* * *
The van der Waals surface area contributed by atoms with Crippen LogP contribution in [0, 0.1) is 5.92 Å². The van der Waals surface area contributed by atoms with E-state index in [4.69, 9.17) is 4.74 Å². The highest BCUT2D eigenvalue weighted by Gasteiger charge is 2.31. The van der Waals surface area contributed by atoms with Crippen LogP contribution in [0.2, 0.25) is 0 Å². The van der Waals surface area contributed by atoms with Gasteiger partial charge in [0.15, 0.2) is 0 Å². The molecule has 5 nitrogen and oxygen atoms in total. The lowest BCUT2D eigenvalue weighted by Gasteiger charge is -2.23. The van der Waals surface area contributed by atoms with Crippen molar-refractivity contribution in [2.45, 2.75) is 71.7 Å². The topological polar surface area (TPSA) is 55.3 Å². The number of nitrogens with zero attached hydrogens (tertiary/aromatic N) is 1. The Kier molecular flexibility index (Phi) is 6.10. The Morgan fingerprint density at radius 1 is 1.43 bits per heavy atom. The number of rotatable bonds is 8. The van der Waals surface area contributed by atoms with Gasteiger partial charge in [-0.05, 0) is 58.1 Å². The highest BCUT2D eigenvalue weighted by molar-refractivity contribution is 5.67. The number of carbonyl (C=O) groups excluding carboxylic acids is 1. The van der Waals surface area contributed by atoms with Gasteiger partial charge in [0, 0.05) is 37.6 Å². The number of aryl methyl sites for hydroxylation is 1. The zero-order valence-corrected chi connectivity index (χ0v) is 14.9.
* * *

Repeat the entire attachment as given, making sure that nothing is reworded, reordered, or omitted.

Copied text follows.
The van der Waals surface area contributed by atoms with Crippen LogP contribution in [0, 0.1) is 5.92 Å². The van der Waals surface area contributed by atoms with E-state index in [4.69, 9.17) is 4.74 Å². The highest BCUT2D eigenvalue weighted by Gasteiger charge is 2.31. The van der Waals surface area contributed by atoms with Crippen LogP contribution in [0.2, 0.25) is 0 Å². The van der Waals surface area contributed by atoms with Gasteiger partial charge in [0.15, 0.2) is 0 Å². The molecule has 5 nitrogen and oxygen atoms in total. The lowest BCUT2D eigenvalue weighted by Gasteiger charge is -2.23. The van der Waals surface area contributed by atoms with Crippen molar-refractivity contribution in [2.45, 2.75) is 71.7 Å². The topological polar surface area (TPSA) is 55.3 Å². The number of nitrogens with zero attached hydrogens (tertiary/aromatic N) is 1. The Kier molecular flexibility index (Phi) is 6.10. The Morgan fingerprint density at radius 1 is 1.43 bits per heavy atom. The number of rotatable bonds is 8. The van der Waals surface area contributed by atoms with Gasteiger partial charge in [-0.05, 0) is 58.1 Å². The highest BCUT2D eigenvalue weighted by molar-refractivity contribution is 5.67. The number of carbonyl (C=O) groups excluding carboxylic acids is 1. The van der Waals surface area contributed by atoms with Gasteiger partial charge in [0, 0.05) is 37.6 Å². The number of aryl methyl sites for hydroxylation is 1. The zero-order valence-corrected chi connectivity index (χ0v) is 14.9.